Cheating, Casinos, and Accuracy: A Q&A With the Author of Bringing Down the House

Ben Mezrich

Ben Mezrich‘s book Bringing Down the House — a nonfiction account of six M.I.T. card-counters who made millions in Las Vegas — has sold more than a million copies and was translated into 18 languages.

But the changes made in the recent movie adaptation, 21, have (besides helping to bring in $23.7 million in the movie’s debut weekend) raised questions about the line between fact and fiction in Mezrich’s written account.

Mezrich has agreed to answer our questions about the movie, his book, and casino culture.

Q: When you wrote Bringing Down The House, how much of a priority was keeping your account true to real life?

A: When I sat down to write B.D.T.H., my goal was to keep the book as true to the real story as possible, while doing my best to conceal the characters’ identities (at their request). The M.I.T. blackjack team that I wrote about played over the course of a number of years, in a variety of situations; to get deep into the real story, I interviewed many players, casino operatives, private eyes, etc.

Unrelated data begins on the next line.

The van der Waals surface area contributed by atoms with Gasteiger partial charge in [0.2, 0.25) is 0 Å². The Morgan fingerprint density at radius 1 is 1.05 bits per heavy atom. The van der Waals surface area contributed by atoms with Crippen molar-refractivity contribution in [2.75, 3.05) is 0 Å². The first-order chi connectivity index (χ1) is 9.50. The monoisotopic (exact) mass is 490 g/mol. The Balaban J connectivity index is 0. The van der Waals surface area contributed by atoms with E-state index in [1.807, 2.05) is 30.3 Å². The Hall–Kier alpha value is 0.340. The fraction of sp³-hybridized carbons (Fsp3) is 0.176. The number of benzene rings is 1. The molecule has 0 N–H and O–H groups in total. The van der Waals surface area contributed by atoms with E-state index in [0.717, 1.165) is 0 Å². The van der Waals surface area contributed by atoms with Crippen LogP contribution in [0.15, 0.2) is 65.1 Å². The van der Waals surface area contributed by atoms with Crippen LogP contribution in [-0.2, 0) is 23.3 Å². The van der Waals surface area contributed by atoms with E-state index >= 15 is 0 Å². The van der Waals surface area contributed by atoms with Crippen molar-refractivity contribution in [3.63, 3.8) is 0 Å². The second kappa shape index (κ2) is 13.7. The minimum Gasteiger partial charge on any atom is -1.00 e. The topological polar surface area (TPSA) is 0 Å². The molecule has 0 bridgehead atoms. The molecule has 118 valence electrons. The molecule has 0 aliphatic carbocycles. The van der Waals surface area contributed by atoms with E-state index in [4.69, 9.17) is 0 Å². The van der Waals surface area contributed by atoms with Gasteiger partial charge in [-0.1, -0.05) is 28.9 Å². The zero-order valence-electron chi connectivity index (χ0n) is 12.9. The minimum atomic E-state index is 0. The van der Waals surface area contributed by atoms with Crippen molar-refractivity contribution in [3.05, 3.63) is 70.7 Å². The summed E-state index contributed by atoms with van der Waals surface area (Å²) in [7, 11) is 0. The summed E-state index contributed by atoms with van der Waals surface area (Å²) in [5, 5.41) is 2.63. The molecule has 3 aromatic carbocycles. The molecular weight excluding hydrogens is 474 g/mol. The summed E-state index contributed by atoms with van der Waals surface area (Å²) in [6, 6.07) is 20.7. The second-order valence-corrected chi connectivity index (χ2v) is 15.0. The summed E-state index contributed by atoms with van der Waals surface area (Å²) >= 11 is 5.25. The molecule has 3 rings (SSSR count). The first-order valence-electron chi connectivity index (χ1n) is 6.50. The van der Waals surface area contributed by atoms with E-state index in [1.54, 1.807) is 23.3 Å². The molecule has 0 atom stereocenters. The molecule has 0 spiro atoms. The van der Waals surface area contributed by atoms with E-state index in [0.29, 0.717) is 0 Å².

In my narrative nonfiction, my goal is to tell the story in a dramatic, thrilling style — to tell the true story in a way that’s very readable, and hopefully fun.

Q: Some of the characters in the book who were Asian were changed to white in the movie. How do you feel about this?

A: That whole issue has been blown way out of proportion on the Web.

In reality, the main character was Jeff Ma, who was Chinese. He asked me to change his identity so he was not recognizable. Jeff was also a consultant on the film 21, was on set for much of the shoot, and was thrilled with the casting of Jim Sturgess to play him.

As for the rest of the team I wrote about, half were white, two were Asian, and one was of mixed race. The makeup of the characters in the book and the movie reflects this.

Q: What changes in the movie are you most happy with and why? Were you unhappy with any changes?

A: I thought 21 stayed true to the feel and excitement of the book. I really enjoyed the movie, though, of course, it strays from the narrative I wrote.

I think Kevin Spacey is awesome in the movie, and I think Vegas and certainly blackjack never looked so good.

Q: What is fueling America’s casino craze?

A:Vegas is fun, plain and simple. It’s an escape, something every 21-year-old kid dreams about — which wasn’t true 10 years ago.